Her hair is brown, curly, and rather unruly. Her eyes are the color of whisky; they are hawkish and observant[i]. At 5”6, her nose fits neatly in the hollow of Jamie’s chest. Despite her generous bum and her full bosom, she is trim.[ii] In the first book, Claire responds to Jamie’s blurted inquiry of “How much do you weigh, Sassanach,” with the unguarded answer of “Nine stone.”[iii] These are the physical attribute of Claire—this is what she sees when she looks in the mirror. Although, to be fair, considering the fictional life she lives, she doesn’t always have one to hand. But that’s perfectly fine, because more often than not, Claire does give a rat’s ass if she looks “proper” or not.
Besides her lack of preoccupation with appearance, one of the things I love best about Claire is that her appearance is not static. It changes. She changes. During times of trial and hardship, she loses weight; her stomach becomes nearly concave. One cold winter, when activity is understandably limited due to the weather, Claire describes herself as “squidgy.”[iv] Her hair starts to turn, some strands fade to white while others take on a silvery sheen. Her ankle is marked by a broken vein. Faint stretch marks are a testament to her feminine form.
And yet, based on (or in spite of) the words on the page, readers undoubtedly find themselves in Claire:
She is tall like me (…or short like me…)
She is curvy, like me (…or thin, like me…or has a round rear-end, like me…)
This seeing ourselves in the characters may be one of the reason that readers be so emotionally invested in the appearance of their beloved book characters when they do finally make an appearance on the screen.
Unfortunately, whenever a character is cast, it seems that the Appearance Police make their own appearance…
Hmmph, Brianna’s hair is so not that shade of red. Cant’s they just use the dye they use for Jamie?
Claire’s eyes should be whisky colored. Seriously, how hard would it be to wear contacts?
Brianna should be taller. Geez, can’t she just, like, wear some platform shoes?
Roger’s hair should be blacker. *produces bottle of hair dye and waves it threateningly*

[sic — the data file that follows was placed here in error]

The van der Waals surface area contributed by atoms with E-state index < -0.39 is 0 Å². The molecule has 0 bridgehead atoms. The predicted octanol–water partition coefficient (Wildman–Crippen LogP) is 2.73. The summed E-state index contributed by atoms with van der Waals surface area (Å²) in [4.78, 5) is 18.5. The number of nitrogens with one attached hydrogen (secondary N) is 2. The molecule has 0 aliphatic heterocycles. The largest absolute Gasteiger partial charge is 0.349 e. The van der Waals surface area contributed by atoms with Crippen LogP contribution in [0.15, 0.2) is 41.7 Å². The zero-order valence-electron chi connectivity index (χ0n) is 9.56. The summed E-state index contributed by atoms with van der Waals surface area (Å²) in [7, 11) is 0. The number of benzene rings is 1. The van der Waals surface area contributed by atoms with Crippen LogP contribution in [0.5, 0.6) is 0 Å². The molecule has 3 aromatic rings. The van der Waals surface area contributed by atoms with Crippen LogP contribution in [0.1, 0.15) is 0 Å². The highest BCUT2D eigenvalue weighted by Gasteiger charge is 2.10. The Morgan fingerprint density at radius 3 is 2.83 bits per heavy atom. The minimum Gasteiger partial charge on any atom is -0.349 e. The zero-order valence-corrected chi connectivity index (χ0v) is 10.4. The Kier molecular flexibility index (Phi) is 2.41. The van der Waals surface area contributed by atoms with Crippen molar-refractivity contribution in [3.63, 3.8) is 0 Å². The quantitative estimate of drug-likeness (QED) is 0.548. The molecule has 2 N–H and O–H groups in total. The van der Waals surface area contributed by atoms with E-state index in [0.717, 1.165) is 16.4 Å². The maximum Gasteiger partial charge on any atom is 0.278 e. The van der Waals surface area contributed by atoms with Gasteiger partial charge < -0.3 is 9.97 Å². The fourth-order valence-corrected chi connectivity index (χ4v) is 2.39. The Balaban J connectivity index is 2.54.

Claire is too thin (…or too curvy).
Jamie’s hair is too short (…or long….or red…or curly…or fuzzy…) Because, you know, they totally had some great hair products back in the 1700s… Bear grease, anyone?
Admittedly, it seems like the screams of outrage are louder for the casting of the female characters. Maybe I missed it, but I don’t recall having heard too much drama over the casting of Dougal (Disclaimer: I love Graham. Seriously. Not hating on Graham. But, if you want to get picky, he really doesn’t look like Book Dougal. And yet…no drama. But geez, let poor Catriona rock her own eye color rather than some boozy hue and OMG! The Skye[v] is Freakin’ Falling!).
It seems that of All The Things I Stage Whisper To My Husband While Watching Outlander, none of these things are about physical attributes. Mostly, because I tend to read characters and develop a “sense” of them rather than a mental image. So I’m kind amazed when I see how absolutely rabid some[vi] of the Mental Imagers have with regard to the casting.
I just don’t get it.
But as I read all of the Twitter (and Facebook) outrage over the latest round of castings, it made me want to understand. The best I can come up with is this: maybe those qualities that the Casting Blasters believe they share with the main character weren’t retained, and it makes them sad to miss that perceived connection.
But I do know that Jamie loved Claire when she was bony and when she was squidgy. He loved her when she was his brown haired lass, when glints of white shone in her curls, and even when her head was shaved. He loved her pre-stretch marks, and he loved her even more when the marks—these tangible evidence of the life they created– wove their silvery web across her stomach. He loved her unconditionally. Because Jamie loved the essence of Claire…not her appearance.
While lovely, Claire was so much more that that. Jamie knew it. Hell, even Lord John knew it:
“When he began to speak of you, both of us thought you were dead,” he pointed out. “And while you are undoubtedly a handsome woman, it was never of your looks that he spoke.”
To my surprise, he picked up my hand and held it lightly.
“You have his courage,” he said.
*Drains whisky glass.*
So, I am thinking that maybe it would help if instead of Casting Bashing, we channel our inner-Jamie and wait and see how an actor/actress actually acts before we judge him/her. We need to give them time to “show us what they got,” so to speak.
This approach works really well with fictional characters…come to think of it, it works pretty well for Real Life People, too.